Uterine cancer shares symptoms with other reproductive disorders as well as menopause. For this reason, your doctor will likely first try to rule out uterine cancer using a variety of diagnostic tools. Your doctor’s approach will depend on the type of symptoms you have experienced.
Standard tools for uterine cancer diagnosis include:
- Pelvic exam: During an exam, your doctor will check your vagina, uterus, ovaries, and rectum to look for unusual growths or other symptoms. Your doctor may also do a Pap smear to look for evidence of cancer growth.
- Ultrasound: Using sound waves, an ultrasound provides a picture of your organs to help your doctor look for signs of cancer.
- CT scans and MRIs: These imaging scans provide a visual image of any tumors or other signs of possible malignancy (cancer).
- Biopsy: A uterine biopsy uses a small tube inserted through the vagina to take a small sample of tissue from the uterus.
- D&C (dilation and curettage): A D&C is another method used to sample tissue from the uterus. During a D&C, you will be under general anesthesia or sedation so that you won’t feel any pain. Your doctor will insert a thin tube through the cervix to remove a tissue sample. Since a D&C is typically more accurate than a biopsy, it is sometimes used to confirm a negative biopsy result.
The best treatment plan depends on your age, the stage of your cancer, its location, and your overall health. Your oncology specialist at Dignity Health will discuss your specific case and the best treatment plan for you.
For most uterine cancers, surgery to remove the cancer and reproductive organs is the primary treatment. Your doctor may also use radiation therapy or chemotherapy in tandem with or instead of surgery. Hormone therapy or targeted biologic therapy may be used in later stages.
As cancer research is ongoing, your doctor may recommend clinical trials for new treatments if you are eligible.
If you need uterine cancer treatment or are experiencing symptoms, we can help. We provide personalized treatment and support throughout the process.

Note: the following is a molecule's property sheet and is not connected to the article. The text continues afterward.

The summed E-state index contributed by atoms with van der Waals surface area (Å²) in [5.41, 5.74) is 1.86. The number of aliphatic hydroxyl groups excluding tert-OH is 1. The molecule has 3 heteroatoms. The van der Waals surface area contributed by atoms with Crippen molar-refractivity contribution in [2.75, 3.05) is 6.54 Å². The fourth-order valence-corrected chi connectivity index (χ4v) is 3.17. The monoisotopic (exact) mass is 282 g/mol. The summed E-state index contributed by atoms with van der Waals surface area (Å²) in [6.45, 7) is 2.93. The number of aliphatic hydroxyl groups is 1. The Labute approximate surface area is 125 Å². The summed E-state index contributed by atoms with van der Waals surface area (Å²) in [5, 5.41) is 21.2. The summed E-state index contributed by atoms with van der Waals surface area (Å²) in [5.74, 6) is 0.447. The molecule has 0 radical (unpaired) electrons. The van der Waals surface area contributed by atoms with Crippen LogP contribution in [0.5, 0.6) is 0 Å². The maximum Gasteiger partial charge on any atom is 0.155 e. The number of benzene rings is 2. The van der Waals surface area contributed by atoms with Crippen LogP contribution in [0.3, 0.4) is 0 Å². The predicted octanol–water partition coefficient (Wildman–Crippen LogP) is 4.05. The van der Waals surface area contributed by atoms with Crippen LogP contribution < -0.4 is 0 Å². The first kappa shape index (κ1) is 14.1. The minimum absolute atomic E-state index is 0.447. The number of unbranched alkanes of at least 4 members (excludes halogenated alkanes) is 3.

Recovery following uterine cancer treatment varies depending on the stage of cancer, your age, the type of treatment required, and your overall health. The vast majority of women experience a full recovery and are considered to be in remission after treatment (cancer-free).
If you undergo surgery to remove part or all of your uterus, the average hospital stay is about five to seven days, and you can typically expect to return to your previous activities four to six weeks after the procedure. Minimally invasive procedures require shorter hospital stays (typically one to two days), and have shorter recovery times (two to three weeks).
As with all major operations, you may experience some discomfort or mild bleeding afterward. Your doctor will help you manage this and any other treatment side effects. Let your doctor or nurse know if you are in pain so they can adjust your medicines to make you as comfortable as possible. Do not wait until the pain is severe.
Your doctor will also help you create an at-home recovery plan once you are discharged from the hospital. This will include instructions for when to return to activities like swimming, sexual intercourse, and exercise, as well as how to keep the wound clean. If you undergo a hysterectomy, you will be in menopause following your surgery.
Cancer treatments such as chemotherapy and radiation are highly effective, but can also cause some side effects such as fatigue, loss of appetite, and hair loss. These symptoms are temporary and can often be prevented or reduced.
The information contained in this article is meant for educational purposes only and should not replace advice from your healthcare provider.